Including and Excluding Objects

You specify objects to include in backup, restore, and replicate operations with the vbr configuration and command-line parameters includeObjects and ‑‑include-objects, respectively. After you specify the objects to include in the operation, you can optionally specify a set of objects to exclude from the same operation with the vbr configuration and command line parameters excludeObjects and ‑‑exclude-objects, respectively. In both cases, you can use wildcard expressions to include and exclude groups of objects. Wildcards are supported in vbr.ini files and vbr command line parameters.

For example, you might back up all tables in the schema store, and then exclude from the backup the table store.orders and all tables in the same schema whose name includes the string account:

vbr --task=backup --config-file=db.ini --include-objects 'store.*' --exclude-objects 'store.orders,store.*account*'

Wildcard Characters

Character Description
? Matches any single character. Case-insensitive.
* Matches 0 or more characters. Case-insensitive.
\ Escapes the next character. To include a literal ? or * in your table or schema name, use the \ character immediately before the escaped character. To escape the \ character itself, use a double \\.
" Escapes the . character. To include a literal . in your table or schema name, wrap the character in double quotation marks.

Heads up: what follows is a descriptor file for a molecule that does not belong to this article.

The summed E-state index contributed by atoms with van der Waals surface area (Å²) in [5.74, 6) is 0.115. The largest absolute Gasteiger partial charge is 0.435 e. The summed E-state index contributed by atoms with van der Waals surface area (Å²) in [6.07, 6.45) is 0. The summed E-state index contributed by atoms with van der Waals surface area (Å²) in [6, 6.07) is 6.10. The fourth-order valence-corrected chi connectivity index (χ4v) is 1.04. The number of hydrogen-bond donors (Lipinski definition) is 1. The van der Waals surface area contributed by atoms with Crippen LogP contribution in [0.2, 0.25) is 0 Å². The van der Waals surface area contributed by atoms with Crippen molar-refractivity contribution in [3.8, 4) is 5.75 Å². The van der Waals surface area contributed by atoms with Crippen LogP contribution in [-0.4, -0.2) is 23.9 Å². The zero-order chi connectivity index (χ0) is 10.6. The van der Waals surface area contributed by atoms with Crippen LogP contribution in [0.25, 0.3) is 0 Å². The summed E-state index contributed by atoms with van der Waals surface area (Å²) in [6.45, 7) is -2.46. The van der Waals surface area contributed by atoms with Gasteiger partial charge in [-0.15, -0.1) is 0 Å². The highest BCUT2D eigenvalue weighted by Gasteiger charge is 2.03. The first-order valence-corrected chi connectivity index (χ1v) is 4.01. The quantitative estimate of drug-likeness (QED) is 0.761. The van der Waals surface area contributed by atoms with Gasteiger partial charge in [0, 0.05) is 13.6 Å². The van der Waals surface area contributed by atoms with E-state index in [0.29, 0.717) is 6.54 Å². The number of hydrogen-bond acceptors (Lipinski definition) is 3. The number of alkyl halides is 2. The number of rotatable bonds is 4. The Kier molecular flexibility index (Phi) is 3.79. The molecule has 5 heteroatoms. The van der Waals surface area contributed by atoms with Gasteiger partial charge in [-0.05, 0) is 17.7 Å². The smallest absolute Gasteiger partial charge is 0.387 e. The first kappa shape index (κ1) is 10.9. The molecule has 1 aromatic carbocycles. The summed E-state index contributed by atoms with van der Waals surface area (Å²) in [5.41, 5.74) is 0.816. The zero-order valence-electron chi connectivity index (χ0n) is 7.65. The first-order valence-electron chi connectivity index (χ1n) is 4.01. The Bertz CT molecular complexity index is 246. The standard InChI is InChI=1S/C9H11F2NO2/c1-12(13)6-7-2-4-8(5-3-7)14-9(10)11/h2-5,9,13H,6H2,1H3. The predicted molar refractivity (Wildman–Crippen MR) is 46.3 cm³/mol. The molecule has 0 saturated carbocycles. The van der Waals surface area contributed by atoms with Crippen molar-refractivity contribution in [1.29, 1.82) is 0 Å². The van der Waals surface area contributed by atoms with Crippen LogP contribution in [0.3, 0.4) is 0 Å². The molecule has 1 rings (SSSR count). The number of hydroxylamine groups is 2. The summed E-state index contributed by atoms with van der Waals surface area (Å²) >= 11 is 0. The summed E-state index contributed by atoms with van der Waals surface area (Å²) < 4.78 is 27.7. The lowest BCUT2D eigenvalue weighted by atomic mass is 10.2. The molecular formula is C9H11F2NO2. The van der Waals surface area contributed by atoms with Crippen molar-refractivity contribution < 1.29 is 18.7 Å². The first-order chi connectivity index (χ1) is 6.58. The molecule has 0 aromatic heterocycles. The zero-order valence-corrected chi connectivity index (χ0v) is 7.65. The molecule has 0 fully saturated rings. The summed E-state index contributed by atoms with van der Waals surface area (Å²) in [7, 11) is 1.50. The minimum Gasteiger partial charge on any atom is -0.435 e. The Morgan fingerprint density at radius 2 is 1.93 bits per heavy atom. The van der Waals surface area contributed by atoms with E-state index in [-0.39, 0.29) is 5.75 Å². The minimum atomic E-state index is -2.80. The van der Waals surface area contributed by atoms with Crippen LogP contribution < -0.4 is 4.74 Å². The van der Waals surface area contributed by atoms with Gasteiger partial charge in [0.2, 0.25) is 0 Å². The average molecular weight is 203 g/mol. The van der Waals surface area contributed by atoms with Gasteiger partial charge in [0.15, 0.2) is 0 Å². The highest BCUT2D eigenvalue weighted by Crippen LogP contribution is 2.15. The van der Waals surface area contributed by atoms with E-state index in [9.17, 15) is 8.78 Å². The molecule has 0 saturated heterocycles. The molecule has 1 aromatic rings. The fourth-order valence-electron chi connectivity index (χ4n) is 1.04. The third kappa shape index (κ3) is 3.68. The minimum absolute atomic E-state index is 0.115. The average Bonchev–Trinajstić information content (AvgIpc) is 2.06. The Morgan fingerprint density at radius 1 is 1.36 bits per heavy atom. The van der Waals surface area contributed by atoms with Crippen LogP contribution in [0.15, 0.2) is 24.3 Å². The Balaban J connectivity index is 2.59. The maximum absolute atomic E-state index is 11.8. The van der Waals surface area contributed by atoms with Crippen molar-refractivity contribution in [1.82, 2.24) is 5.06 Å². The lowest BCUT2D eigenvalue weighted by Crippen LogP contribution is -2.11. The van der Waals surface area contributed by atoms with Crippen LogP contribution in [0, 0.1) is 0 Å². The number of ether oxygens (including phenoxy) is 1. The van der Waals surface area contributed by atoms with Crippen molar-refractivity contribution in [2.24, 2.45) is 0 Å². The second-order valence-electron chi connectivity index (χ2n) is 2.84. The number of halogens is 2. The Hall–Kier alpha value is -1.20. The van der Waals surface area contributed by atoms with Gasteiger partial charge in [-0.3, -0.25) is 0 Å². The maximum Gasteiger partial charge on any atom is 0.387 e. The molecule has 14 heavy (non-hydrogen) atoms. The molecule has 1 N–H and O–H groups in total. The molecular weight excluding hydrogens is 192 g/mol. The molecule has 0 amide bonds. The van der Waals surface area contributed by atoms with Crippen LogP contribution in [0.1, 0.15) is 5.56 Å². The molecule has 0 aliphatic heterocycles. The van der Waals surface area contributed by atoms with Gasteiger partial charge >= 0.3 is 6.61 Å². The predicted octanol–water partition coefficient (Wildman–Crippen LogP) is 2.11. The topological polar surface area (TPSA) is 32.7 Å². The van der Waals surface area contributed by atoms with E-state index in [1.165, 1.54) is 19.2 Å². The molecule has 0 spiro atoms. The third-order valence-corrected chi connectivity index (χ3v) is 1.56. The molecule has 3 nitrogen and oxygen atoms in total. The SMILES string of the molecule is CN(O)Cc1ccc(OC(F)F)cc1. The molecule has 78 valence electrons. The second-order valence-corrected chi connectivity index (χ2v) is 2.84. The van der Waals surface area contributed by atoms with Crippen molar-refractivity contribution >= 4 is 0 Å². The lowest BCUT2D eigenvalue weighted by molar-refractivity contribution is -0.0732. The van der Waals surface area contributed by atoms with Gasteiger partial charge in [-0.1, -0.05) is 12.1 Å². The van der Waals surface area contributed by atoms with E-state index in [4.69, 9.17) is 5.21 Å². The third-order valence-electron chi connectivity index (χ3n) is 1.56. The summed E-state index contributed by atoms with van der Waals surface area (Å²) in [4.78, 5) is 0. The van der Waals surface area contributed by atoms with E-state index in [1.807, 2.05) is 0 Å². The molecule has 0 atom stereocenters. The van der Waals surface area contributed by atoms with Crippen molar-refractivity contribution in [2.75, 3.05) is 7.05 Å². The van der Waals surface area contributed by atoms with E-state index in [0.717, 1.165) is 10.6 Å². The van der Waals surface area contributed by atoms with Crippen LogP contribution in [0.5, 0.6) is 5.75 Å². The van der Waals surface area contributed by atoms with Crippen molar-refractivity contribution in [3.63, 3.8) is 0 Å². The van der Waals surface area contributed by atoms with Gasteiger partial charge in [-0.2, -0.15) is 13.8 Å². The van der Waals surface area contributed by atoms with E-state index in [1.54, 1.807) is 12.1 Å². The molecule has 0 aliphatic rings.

Matching Schemas

Any string pattern without a period (.) character represents a schema. For example, the following includeObjects list can match any schema name that starts with the string customer, and any two-character schema name that starts with the letter s:

includeObjects = customer*,s?

When a vbr operation includes a schema and the schema reference omits any table references, the operation includes all tables of that schema. In this case, you cannot exclude individual tables from the same schema. For example, the following vbr.ini entries are invalid:

; invalid:
includeObjects = VMart
excludeObjects = VMart.?table?

You can exclude tables from an included schema by identifying the schema with the pattern schemaname.*. In this case, the pattern explicitly specifies to include all tables in that schema with the wildcard *. In the following example, the include‑objects parameter includes all tables in the VMart schema, and then excludes specific tables—specifically, the table VMart.sales and all VMart tables that include the string account:

--include-objects 'VMart.*'
--exclude-objects 'VMart.sales,VMart.*account*'

Matching Tables

Any pattern that includes a period (.) represents a table. For example, in a configuration file, the following includeObjects list matches the table name sales.newclients, and any two-character table name in the same schema:

includeObjects = sales.newclients,sales.??

You can also match all schemas and tables in a database or backup by using the pattern *.*. For example, you could restore all of the tables and schemas in a backup using this command: